The reasons for starting a sports training business can be varied: filling a perceived hole in a town’s landscape, a desire to share one’s knowledge and experience and even frustration.
In the case of Newtown’s Salomé Sports Training (SST), it was all three.
“Both of my boys have played baseball in town for a long time, but they outgrew it,” said Paul Genna, a longtime restaurant and bar owner who bankrolled SST. “They were working with fathers who were volunteering — and I give them a lot of credit for the time and effort those guys put into it — but they didn’t have everything that was needed to take the kids to the next level.”
Even after visiting several training facilities nearby, Genna said, “I was still not happy with the quality of the coaching I was seeing.”
Genna’s search eventually led him to the Connecticut Rage in Fairfield, which bills itself as “Fairfield County’s elite baseball training program,” and its founder and head instructor Chris Sharma. A short time later he connected with Ángel Salomé — a one-time catcher for the Milwaukee Brewers — and his wife Johanica Coronado-Salomé, both of whom had been involved with sports training businesses in the past.
“What we want to provide is a one-stop shop,” Coronado-Salomé said at the 15,000-square-foot facility at 31 Pecks Lane. “It’s not just about improving your skills and running drills, but we also have a health and wellness component. We include nutritional guidelines with our physical training to help our athletes reach their potential both from inside and outside the body.”
“There’s the knowledge and experience we all have,” affirmed Salomé. “Chris and I have been doing this for a while — we’re both used to working with kids at every level, from Little League and high school to college and pro ball. But we also want our students to grow not just athletically but in other ways as well — through healthy living and tutoring if they need help at school.”
“There are a lot of places where you can learn skills,” Sharma said. “But what Angel and I also want to do is prepare them for what it’s like as they move up in their (athletic) careers.”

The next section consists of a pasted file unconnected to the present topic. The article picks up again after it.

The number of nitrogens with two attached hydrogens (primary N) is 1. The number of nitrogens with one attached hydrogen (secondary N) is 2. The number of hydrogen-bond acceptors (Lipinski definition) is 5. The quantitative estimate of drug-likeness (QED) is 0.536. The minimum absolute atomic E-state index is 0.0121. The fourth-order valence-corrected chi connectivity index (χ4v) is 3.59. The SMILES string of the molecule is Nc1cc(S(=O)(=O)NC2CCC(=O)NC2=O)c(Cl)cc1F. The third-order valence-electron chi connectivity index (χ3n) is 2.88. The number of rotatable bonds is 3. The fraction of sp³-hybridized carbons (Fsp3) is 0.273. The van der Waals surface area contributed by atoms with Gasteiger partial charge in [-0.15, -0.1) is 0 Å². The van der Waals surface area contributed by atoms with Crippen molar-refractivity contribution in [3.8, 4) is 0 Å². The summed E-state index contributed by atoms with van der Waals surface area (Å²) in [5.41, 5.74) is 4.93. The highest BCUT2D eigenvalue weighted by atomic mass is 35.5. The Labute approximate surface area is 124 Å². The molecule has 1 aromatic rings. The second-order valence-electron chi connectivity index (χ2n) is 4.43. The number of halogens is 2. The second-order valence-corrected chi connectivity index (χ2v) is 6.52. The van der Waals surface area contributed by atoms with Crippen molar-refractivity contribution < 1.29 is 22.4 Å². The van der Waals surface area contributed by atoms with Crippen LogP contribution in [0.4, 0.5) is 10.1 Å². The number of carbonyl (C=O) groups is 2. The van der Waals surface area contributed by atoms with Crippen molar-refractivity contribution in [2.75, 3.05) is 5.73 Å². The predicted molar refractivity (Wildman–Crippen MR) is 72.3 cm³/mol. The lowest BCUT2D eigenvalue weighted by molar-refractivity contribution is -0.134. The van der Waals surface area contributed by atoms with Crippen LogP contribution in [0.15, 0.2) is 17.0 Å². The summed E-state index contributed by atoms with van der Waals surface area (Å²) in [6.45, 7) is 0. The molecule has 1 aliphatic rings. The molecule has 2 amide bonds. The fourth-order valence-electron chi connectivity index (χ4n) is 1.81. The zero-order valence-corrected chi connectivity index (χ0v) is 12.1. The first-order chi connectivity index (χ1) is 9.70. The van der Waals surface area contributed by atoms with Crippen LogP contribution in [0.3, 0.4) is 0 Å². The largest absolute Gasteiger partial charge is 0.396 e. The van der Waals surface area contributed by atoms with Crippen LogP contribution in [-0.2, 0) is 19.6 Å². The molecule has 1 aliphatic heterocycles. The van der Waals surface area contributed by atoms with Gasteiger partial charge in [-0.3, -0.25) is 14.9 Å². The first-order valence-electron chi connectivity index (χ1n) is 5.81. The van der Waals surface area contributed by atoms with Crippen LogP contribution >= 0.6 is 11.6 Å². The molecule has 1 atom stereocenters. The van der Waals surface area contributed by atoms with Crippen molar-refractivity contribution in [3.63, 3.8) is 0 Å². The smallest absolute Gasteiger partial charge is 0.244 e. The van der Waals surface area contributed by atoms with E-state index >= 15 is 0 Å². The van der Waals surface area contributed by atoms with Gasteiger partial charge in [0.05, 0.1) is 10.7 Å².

In addition to the Rage — which offers instruction to 9- to 18-year-olds on both an individual and team basis — Sharma’s background includes five years on the coaching staff of Western Oklahoma State College.
“We treat each player as an individual,” Sharma declared. “With us, it’s not all about the team or about winning, but about teaching them the skills they need to advance, and what they need to know at each level as they advance. Angel and I have both been there.”
Sharma said he and the Salomés run SST as co-owners, while Genna is “the silent partner who made this possible for all of us.”
The SST facility “kind of fell into our laps,” Genna said. Formerly the home of Rise Above Athletics, the space became vacant in August, when the SST team moved in. It formally opened in November.
Salomé noted that SST’s training is not limited to baseball and includes lacrosse, rugby, soccer and football programs. Offerings include the “Tiny Prospects Project,” an eight-week program geared for 5- to 8-year-olds at $299; the “Brain & Brawn Program,” six-session after-school programs that combine speed and agility lessons with homework assistance from Reed Intermediate School teacher Drew Hall at $120; and private lessons available a la carte at $65 for a half-hour and $100 for an hour or in packages that top out at $900 for 10 hour-long sessions.